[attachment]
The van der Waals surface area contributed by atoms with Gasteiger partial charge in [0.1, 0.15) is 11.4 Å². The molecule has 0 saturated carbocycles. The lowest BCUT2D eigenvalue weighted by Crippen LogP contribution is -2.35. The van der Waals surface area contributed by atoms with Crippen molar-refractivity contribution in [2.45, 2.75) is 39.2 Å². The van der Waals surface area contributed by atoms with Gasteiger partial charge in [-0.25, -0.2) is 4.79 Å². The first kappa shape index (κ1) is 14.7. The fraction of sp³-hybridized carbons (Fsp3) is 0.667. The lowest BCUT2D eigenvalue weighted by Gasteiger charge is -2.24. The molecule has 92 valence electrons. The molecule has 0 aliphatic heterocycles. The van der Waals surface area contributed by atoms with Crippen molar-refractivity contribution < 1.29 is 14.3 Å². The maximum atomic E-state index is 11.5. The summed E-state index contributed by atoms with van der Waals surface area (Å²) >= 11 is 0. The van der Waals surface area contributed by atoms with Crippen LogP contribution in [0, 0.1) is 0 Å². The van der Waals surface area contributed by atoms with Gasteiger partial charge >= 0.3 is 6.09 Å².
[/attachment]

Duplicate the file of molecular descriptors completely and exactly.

The van der Waals surface area contributed by atoms with Gasteiger partial charge in [0.1, 0.15) is 11.4 Å². The molecule has 0 saturated carbocycles. The lowest BCUT2D eigenvalue weighted by Crippen LogP contribution is -2.35. The van der Waals surface area contributed by atoms with Crippen molar-refractivity contribution in [2.45, 2.75) is 39.2 Å². The van der Waals surface area contributed by atoms with Gasteiger partial charge in [-0.25, -0.2) is 4.79 Å². The first kappa shape index (κ1) is 14.7. The fraction of sp³-hybridized carbons (Fsp3) is 0.667. The lowest BCUT2D eigenvalue weighted by Gasteiger charge is -2.24. The molecule has 92 valence electrons. The molecule has 0 aliphatic heterocycles. The van der Waals surface area contributed by atoms with Crippen molar-refractivity contribution < 1.29 is 14.3 Å². The maximum atomic E-state index is 11.5. The summed E-state index contributed by atoms with van der Waals surface area (Å²) >= 11 is 0. The van der Waals surface area contributed by atoms with Crippen LogP contribution in [0, 0.1) is 0 Å². The van der Waals surface area contributed by atoms with Gasteiger partial charge >= 0.3 is 6.09 Å².